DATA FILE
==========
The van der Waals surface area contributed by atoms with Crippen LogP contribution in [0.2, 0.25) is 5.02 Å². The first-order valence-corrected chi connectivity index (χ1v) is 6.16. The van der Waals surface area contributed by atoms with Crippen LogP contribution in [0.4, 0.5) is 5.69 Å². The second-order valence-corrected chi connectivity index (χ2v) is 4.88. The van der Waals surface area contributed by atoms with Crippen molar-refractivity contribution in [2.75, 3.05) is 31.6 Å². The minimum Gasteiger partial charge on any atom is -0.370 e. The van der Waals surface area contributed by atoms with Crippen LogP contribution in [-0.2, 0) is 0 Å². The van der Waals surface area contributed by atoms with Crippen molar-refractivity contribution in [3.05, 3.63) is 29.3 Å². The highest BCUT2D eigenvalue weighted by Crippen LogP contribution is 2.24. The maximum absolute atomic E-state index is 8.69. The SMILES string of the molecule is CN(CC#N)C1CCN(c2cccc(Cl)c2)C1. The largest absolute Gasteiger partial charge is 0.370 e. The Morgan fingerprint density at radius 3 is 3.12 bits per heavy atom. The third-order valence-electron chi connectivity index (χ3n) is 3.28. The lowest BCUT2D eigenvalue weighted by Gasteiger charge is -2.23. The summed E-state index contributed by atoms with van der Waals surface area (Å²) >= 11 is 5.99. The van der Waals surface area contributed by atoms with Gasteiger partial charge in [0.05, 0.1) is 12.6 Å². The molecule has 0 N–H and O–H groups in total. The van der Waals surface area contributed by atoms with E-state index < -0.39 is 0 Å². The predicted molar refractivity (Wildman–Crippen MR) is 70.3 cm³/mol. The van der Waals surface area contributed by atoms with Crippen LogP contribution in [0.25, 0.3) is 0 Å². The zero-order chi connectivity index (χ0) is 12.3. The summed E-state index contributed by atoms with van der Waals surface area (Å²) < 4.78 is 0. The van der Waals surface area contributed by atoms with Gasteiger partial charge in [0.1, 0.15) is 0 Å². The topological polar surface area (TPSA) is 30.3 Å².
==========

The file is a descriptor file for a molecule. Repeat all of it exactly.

The van der Waals surface area contributed by atoms with Crippen LogP contribution in [0.2, 0.25) is 5.02 Å². The first-order valence-corrected chi connectivity index (χ1v) is 6.16. The van der Waals surface area contributed by atoms with Crippen LogP contribution in [0.4, 0.5) is 5.69 Å². The second-order valence-corrected chi connectivity index (χ2v) is 4.88. The van der Waals surface area contributed by atoms with Crippen molar-refractivity contribution in [2.75, 3.05) is 31.6 Å². The minimum Gasteiger partial charge on any atom is -0.370 e. The van der Waals surface area contributed by atoms with Crippen LogP contribution in [-0.2, 0) is 0 Å². The van der Waals surface area contributed by atoms with Crippen molar-refractivity contribution in [3.05, 3.63) is 29.3 Å². The highest BCUT2D eigenvalue weighted by Crippen LogP contribution is 2.24. The maximum absolute atomic E-state index is 8.69. The SMILES string of the molecule is CN(CC#N)C1CCN(c2cccc(Cl)c2)C1. The largest absolute Gasteiger partial charge is 0.370 e. The Morgan fingerprint density at radius 3 is 3.12 bits per heavy atom. The third-order valence-electron chi connectivity index (χ3n) is 3.28. The lowest BCUT2D eigenvalue weighted by Gasteiger charge is -2.23. The summed E-state index contributed by atoms with van der Waals surface area (Å²) >= 11 is 5.99. The van der Waals surface area contributed by atoms with Gasteiger partial charge in [0.05, 0.1) is 12.6 Å². The molecule has 0 N–H and O–H groups in total. The van der Waals surface area contributed by atoms with E-state index < -0.39 is 0 Å². The predicted molar refractivity (Wildman–Crippen MR) is 70.3 cm³/mol. The van der Waals surface area contributed by atoms with Crippen LogP contribution in [0.25, 0.3) is 0 Å². The zero-order chi connectivity index (χ0) is 12.3. The summed E-state index contributed by atoms with van der Waals surface area (Å²) < 4.78 is 0. The van der Waals surface area contributed by atoms with Gasteiger partial charge in [0.1, 0.15) is 0 Å². The topological polar surface area (TPSA) is 30.3 Å².